They also offer traditional preschool—with a modern twist. You can pick your schedule (and only pay for the times your child attends), and the play-based curriculum includes the arts, math, and science.
Click here to see if there’s a KidsPark location near you!
The Struggle: The grandparents’ rules are way different than yours.
There’s a reason these shirts are so popular; this is a common challenge!
It’s such a delicate balance. On the one hand, you’re first and foremost a parent. Your child’s wellbeing is ultimately your responsibility, so your rules are very important.
On the other hand, you still want the grandparents to be grandparents, in the traditional “spoil the grandkids” kind of way. But if they spoil them with candy and toys every time they see them—and they see them three days a week!—you’re going to have a problem.
The Solution: Figure out your non-negotiables and communicate them clearly. Maybe for you it’s absolutely no sugar with your child’s lunch. Or a nap every single day, no exceptions. Determine what your hard-and-fast rules are for your grandparent child care providers (I think 3 to 5 such rules is a good number.)
After that? Relax on the other stuff. Sure, the grandparents are not going to care for your children exactly how you’d like them to, but remember that the benefits of having grandma and grandpa nearby probably outweigh that other stuff anyway.
What if the grandparents don’t respect your non-negotiable rules?
Unfortunately, this happens. But it’s a problem that stems from a deeper place of unresolved issues between you and your parents or your partners’ parents. If they don’t respect your role as the parent—or if you don’t have open lines of communication where you can constructively work through those issues—then maybe grandparent child care isn’t your best option.
The Struggle: You’re asking too much of the grandparents.
We know that most grandparents love caring for their grandchildren, and that doing so provides them with many physical and emotional benefits.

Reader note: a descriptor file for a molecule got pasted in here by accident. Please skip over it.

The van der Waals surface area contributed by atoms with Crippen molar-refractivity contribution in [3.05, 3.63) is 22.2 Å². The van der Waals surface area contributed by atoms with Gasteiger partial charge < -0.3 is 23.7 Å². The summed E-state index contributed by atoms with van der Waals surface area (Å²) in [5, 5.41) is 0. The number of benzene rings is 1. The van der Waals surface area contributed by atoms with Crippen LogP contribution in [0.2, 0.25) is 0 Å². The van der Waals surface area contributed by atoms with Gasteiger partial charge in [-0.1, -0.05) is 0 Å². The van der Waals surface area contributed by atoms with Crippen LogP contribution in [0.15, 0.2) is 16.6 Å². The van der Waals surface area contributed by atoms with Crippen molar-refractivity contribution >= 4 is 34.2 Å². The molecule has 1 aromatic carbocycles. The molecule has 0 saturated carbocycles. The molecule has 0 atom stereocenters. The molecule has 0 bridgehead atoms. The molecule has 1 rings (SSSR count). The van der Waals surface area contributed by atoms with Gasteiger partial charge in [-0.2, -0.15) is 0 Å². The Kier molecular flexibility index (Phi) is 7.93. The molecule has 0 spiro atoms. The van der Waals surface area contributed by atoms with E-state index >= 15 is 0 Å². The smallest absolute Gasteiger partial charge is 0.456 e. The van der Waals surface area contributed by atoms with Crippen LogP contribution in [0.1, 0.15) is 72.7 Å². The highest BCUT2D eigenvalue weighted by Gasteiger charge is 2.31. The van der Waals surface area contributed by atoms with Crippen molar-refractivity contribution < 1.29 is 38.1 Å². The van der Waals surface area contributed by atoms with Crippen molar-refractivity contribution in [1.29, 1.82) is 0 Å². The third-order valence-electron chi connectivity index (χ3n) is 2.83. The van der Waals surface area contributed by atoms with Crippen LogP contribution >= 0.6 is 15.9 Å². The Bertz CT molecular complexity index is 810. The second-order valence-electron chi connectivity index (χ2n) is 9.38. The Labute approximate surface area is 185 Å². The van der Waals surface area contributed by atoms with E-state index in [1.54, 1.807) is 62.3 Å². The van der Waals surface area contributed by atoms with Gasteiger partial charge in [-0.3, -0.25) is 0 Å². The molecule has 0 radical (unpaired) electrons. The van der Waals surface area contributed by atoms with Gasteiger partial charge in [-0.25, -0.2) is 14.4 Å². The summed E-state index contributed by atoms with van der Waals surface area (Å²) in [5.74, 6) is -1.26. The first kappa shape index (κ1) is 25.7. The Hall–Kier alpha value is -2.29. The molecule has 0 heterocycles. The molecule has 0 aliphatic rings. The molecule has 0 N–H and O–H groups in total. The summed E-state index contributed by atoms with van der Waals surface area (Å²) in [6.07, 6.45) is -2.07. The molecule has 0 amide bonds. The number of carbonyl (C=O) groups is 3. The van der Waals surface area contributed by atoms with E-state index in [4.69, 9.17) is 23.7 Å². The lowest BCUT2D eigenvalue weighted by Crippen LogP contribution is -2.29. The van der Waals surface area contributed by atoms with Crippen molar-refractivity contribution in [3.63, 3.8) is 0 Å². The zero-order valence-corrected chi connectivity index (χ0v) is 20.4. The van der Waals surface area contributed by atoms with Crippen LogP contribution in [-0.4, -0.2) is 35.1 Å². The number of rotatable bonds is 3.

However, that doesn’t mean that it’s stress-free for grandparents. Providing regular child care is often much more stressful than simply babysitting occasionally, especially when the children are very young. You don’t want to burn your parents out or take away from the joy they find in their grandchildren.
The Solution: Most parents need child care for various situations: while they’re working, going to school, keeping appointments, having date nights. But if you’re relying on grandparents for regular child care, you should try to find another option for some of these “extras.”
In other words, if grandma watched the kids four days last week while you worked, it’s just not fair to ask her to keep them on Saturday night so you and your husband can grab dinner and a movie.
But these “extras” are so important—for your relationship and for your wellbeing as a parent. So you need another option.
Here’s another time KidsPark comes to the rescue. They offer hourly child care on days, evenings, and weekends—they’re open till midnight on Fridays and Saturdays! You don’t even need reservations, so you don’t have to worry about planning weeks in advance. (Phew!)
KidsPark built their business with convenience in mind, and with safety as a top priority. The result is a child care option that’s tailored to your family and truly lives up to its slogan: Happy Kids. Happy Parents.
The Struggle: Grandparents feel under appreciated.
Again, while most grandparents truly love watching their grandkids, that does NOT mean it doesn’t require a lot of time and effort from them. They love it, but it isn’t always easy. And, just like parenting, too often it’s a thankless job.
The Solution: Get grateful. You don’t have to pull out all the stops with a bunch of hoopla (although every once in awhile that might be nice!). No, just look them in the eye and give them a sincere “thank you” on a regular basis. It goes a long way.
I was selected for this opportunity as a member of CLEVER and the content and opinions expressed here are all my own.